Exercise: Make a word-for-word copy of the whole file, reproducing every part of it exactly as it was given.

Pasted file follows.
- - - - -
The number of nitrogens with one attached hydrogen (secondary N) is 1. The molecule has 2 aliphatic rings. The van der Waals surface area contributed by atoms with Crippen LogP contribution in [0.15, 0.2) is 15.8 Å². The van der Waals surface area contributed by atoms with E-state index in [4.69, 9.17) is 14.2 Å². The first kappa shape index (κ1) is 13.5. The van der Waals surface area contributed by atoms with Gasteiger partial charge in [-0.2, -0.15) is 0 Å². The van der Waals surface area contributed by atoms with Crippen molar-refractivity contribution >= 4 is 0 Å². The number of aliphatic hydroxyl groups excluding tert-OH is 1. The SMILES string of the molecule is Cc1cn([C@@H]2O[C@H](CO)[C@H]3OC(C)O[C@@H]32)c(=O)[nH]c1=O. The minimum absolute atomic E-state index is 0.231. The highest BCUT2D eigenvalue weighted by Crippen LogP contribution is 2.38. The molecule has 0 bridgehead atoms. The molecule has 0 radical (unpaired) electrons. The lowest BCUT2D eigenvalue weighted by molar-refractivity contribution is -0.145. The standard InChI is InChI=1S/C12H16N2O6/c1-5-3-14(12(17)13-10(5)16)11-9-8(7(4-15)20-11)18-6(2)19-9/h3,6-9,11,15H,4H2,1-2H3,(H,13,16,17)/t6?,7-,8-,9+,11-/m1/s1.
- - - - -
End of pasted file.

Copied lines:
The number of nitrogens with one attached hydrogen (secondary N) is 1. The molecule has 2 aliphatic rings. The van der Waals surface area contributed by atoms with Crippen LogP contribution in [0.15, 0.2) is 15.8 Å². The van der Waals surface area contributed by atoms with E-state index in [4.69, 9.17) is 14.2 Å². The first kappa shape index (κ1) is 13.5. The van der Waals surface area contributed by atoms with Gasteiger partial charge in [-0.2, -0.15) is 0 Å². The van der Waals surface area contributed by atoms with Crippen molar-refractivity contribution >= 4 is 0 Å². The number of aliphatic hydroxyl groups excluding tert-OH is 1. The SMILES string of the molecule is Cc1cn([C@@H]2O[C@H](CO)[C@H]3OC(C)O[C@@H]32)c(=O)[nH]c1=O. The minimum absolute atomic E-state index is 0.231. The highest BCUT2D eigenvalue weighted by Crippen LogP contribution is 2.38. The molecule has 0 bridgehead atoms. The molecule has 0 radical (unpaired) electrons. The lowest BCUT2D eigenvalue weighted by molar-refractivity contribution is -0.145. The standard InChI is InChI=1S/C12H16N2O6/c1-5-3-14(12(17)13-10(5)16)11-9-8(7(4-15)20-11)18-6(2)19-9/h3,6-9,11,15H,4H2,1-2H3,(H,13,16,17)/t6?,7-,8-,9+,11-/m1/s1.